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Bigoted Attacks Are Injecting Fear Into Pride Month, But We Won’t Back Down

When we show up in numbers, anti-LGBTQ bigots are likely to back down.

A woman holds a sign with "Happy Pride" written on it during the annual Pride Parade celebrations in Washington, D.C., on June 25, 2022.

This year the tide of anti-trans and anti-queer hate has surged to new heights. More than 300 anti-trans or anti-LGBTQ laws have been introduced in 2022 alone — often by the same Republican lawmakers introducing anti-Black and anti-abortion bills. Over 25 have passed, most of them targeting trans teens and children. Republican politicians, as well as right-wing pundits and influencers, have encouraged their followers to murder or otherwise harm trans people, drag queens, queer people and parents who support trans children.

In times like this, it’s all the more important for LGBTQ people to come together in community to express rage, celebrate victories, protest injustice, and just love each other and have fun. But folks are nervous. As if COVID and monkeypox weren’t enough, this Pride month has seen tragic anti-LGBTQ violence in Oslo, Norway; Baltimore, Maryland; San Lorenzo, California; Palm Beach, Florida; Arlington, Texas; Apex, North Carolina; Coeur D’Alene, Idaho; Anacortes, Washington; Kalama, Washington; Karlsruhe, Germany; Kraaifontein, South Africa; Accra, Ghana; Kampala, Uganda; Jerusalem; and more. In some of these incidents, groups of white supremacists were the perpetrators — including five Proud Boys interrupting Drag Queen Story Hour in San Lorenzo, Proud Boys among others disrupting a drag brunch in Arlington and 31 Patriot Front members gathering in Coeur d’Alene to attack LGBTQ+ people at a Pride event.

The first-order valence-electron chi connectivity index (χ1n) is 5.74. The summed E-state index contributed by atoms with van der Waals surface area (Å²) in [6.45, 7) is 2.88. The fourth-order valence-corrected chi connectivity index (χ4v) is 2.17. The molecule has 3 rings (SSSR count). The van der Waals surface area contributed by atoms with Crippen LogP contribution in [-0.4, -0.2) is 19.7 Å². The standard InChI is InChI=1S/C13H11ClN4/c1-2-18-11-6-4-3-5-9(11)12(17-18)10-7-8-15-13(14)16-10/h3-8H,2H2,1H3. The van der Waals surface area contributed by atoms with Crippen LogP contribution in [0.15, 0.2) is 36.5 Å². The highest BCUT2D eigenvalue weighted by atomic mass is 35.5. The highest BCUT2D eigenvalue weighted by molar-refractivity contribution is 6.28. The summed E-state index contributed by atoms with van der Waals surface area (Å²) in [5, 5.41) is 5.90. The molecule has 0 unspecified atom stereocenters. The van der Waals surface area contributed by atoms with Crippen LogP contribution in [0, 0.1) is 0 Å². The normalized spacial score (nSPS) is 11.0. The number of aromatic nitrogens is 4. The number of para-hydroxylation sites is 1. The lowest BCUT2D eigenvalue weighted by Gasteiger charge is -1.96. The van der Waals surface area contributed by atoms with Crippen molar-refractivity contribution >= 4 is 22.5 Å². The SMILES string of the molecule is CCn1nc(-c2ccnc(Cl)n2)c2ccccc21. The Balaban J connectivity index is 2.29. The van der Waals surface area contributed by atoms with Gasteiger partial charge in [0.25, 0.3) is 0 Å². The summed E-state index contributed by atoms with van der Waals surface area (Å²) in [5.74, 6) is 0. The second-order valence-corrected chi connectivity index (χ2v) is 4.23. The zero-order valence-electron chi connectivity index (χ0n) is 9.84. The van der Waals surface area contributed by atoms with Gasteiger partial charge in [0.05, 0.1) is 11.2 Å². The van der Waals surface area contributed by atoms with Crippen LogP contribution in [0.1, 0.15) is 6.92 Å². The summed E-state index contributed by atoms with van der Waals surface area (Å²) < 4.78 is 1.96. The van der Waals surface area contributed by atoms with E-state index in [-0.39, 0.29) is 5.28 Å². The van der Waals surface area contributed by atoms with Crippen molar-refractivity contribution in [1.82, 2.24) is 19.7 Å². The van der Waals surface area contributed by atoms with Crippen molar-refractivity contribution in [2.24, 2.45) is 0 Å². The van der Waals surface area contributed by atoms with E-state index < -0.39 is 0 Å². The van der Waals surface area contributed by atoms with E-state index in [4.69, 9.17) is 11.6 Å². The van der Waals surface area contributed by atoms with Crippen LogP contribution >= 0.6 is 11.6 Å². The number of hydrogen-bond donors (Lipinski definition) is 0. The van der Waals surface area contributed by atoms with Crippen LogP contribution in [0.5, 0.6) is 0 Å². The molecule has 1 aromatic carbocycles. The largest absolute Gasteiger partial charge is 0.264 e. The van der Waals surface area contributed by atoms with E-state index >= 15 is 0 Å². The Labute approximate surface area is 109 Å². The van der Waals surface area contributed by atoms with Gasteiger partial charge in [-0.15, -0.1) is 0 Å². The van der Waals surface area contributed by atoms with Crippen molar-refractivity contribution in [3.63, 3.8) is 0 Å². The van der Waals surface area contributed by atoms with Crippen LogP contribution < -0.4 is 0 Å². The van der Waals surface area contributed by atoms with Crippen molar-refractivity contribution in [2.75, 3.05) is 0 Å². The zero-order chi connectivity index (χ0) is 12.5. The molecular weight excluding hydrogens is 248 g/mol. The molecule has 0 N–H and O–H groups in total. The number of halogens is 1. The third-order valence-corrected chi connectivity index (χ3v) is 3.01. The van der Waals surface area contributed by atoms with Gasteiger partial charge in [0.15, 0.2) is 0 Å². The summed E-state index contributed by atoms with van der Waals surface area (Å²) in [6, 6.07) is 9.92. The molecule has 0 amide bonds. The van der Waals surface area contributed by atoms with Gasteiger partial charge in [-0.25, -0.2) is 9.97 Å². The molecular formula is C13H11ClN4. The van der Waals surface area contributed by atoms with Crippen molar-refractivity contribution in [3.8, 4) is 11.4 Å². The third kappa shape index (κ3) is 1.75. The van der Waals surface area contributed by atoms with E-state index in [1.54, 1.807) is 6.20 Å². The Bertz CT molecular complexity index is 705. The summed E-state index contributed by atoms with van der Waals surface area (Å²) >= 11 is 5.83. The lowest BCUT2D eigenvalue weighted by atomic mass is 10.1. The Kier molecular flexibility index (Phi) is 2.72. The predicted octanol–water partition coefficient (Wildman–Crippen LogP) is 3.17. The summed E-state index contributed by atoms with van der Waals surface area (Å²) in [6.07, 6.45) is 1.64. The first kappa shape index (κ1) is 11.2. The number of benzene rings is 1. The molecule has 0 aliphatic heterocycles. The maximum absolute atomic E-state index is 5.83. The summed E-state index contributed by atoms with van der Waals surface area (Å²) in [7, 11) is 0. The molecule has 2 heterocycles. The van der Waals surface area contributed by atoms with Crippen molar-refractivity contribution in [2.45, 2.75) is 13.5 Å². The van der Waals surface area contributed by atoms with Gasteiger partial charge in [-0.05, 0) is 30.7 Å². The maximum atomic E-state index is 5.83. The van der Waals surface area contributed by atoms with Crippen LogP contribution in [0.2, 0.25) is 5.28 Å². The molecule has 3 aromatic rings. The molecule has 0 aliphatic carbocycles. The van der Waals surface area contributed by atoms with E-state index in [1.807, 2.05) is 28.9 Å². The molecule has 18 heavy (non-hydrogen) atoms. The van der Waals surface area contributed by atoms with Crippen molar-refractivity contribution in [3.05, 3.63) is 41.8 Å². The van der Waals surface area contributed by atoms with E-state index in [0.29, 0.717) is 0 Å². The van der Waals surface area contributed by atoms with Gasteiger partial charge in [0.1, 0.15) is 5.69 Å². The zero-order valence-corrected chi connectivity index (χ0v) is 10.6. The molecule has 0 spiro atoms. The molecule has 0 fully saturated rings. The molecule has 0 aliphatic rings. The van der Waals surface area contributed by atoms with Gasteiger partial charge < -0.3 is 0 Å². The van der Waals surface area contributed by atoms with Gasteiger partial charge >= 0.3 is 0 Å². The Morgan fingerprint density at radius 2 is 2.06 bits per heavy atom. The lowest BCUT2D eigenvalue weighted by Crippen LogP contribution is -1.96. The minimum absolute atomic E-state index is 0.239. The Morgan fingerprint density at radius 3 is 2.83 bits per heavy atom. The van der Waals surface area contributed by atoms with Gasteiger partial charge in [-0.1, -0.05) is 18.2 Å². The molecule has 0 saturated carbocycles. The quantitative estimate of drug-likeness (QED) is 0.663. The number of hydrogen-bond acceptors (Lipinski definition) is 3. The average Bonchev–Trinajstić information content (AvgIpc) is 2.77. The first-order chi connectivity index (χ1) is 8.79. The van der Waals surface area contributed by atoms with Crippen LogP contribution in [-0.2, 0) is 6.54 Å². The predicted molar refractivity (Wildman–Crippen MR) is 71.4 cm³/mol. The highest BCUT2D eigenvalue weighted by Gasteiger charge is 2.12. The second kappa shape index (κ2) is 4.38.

The Interconnected Targets of White Christian Supremacy

White Christian supremacists tend to save most of their bullets for those who are Black, Indigenous, immigrants, Latinx, Jewish, Muslim, Asian, Arab, or acting in solidarity with one or more of those groups. That includes a lot of LGBTQ+ people, of course. But it also includes a lot of straight cis people. While Buffalo shooter Payton Gendron saw trans advocacy organizations as part of a Jewish plot to reduce white birth rates, the people he actually chose to murder were Black folks shopping for groceries. Still, anti-LGBTQ+ violence has always formed a part of the larger white Christian supremacist toolkit. White Christian supremacy is a gendered ideology and movement that hinges on patriarchy.